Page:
The village initial demand upon launching the hunger strike was for an increase in ‘community employment funds’ (essentially, paid public-works projects for the unemployed). The village was is a truly desperate state by the summer of 1980. In the first seven months of the year they had received an equivalent of 200 pesetas per family per day – less than two euros. Ultimately, the people needed a more radial solution: land redistribution. Their fight had just begun.

This moment in history transformed the village of Marinaleda and frames Dan Hancox’s book The Village Against the World. Since the 1980s, the villagers of Marinaleda, led by the radiacl mayor, Juan Manuel Sánchez Gordillo, have rebelled against the triple repression of the state, the monarchy and the church.

village_against_the_world_pb_cmyk-f8442eed8e2828cd6089edd67ff574b5In 1985, labourers from Marinaleda and the nearby pueblos of Gilena and Utrera started to occupy the lands of the Duke of Infantado, owner of 17,000 hectares in Andalusia. At the time, unemployment was 65 percent in Marinaleda, while 50 percent of land in Andalusia was owned by just 2 percent of families. The people wanted land reform to change this injustice.

They were requested the state redistribute 1,200 hectares. On this 1,200-hectare estate the only things growing, for mile in every direction, were wheat and sunflowers – it required only three or four caretakers to tend to it. The people were idle and the land was idle: the resolution was obvious.

Eventually in 1991, they were granted the 1,200 hectares and the Duke of Infantado was quietly paid off by the regional government. The people of Marinaleda finally became landlords.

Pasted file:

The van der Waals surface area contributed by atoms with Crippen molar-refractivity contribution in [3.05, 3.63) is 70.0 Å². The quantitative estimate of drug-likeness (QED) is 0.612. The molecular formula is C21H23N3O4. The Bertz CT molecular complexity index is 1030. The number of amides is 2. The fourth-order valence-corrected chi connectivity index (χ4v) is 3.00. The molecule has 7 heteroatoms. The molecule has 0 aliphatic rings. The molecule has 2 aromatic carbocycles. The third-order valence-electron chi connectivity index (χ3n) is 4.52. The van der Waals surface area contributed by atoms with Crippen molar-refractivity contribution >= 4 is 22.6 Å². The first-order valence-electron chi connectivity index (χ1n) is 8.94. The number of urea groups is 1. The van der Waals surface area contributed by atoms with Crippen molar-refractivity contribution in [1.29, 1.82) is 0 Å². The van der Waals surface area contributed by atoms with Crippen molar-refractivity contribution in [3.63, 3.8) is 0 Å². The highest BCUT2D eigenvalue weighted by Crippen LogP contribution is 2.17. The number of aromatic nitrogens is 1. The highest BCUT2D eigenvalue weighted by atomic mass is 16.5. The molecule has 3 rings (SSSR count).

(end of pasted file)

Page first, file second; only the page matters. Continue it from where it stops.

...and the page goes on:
They didn’t rest on their laurels, but continued la lucha throughout the 1990s, campaigning for funds for cultural projects, for housing, or for their brethren across Andalusia: occupying the Bank of Spain, blocking the high-speed AVE trains, breaking into the international airports at Malaga and Seville, occupying the Palace of San Telmo, Canal Sur Radio, and launching yet more hunger strikes, demonstrations and blockades, in the Sierra Sur and in Seville.

These historic victories showcase Marinaleda as an example for fellow communities in Spain and beyond. Villagers of Marinaleda build their own homes with materials supplied by the government, paying a ‘mortgage’ of 15 euros per months. Their is nearly full employment in Marinaleda, as unemployment is less than 5 percent, versus 36 percent in the rest of Andalusia. This is thanks to the olive oil cooperative and vegetable canning factory in the village, both of which pay higher than the national minimum wage.

The village of Marinaleda is a shining light of the possibility of decentralized governance and social enterprise.

Religion as Political Scapegoat

This is not about terrorism. Terrorism is the excuse. This is about economic and social control. And the only thing you’re really protecting is the supremacy of your government.

This reflection from the 2016 docu-drama Snowden illustrates the current world we live in. A world, we’re told, filled with terrorist threats. But, are we in danger?

The Muslims Are Coming!: Islamophobia, Extremism, and the Domestic War on Terror by Arun Kundnani Verso, 336 pp.

The Muslims are coming! : Islamophobia, extremism, and the domestic war on terror
by Arun Kundnani
Verso, 336 pp.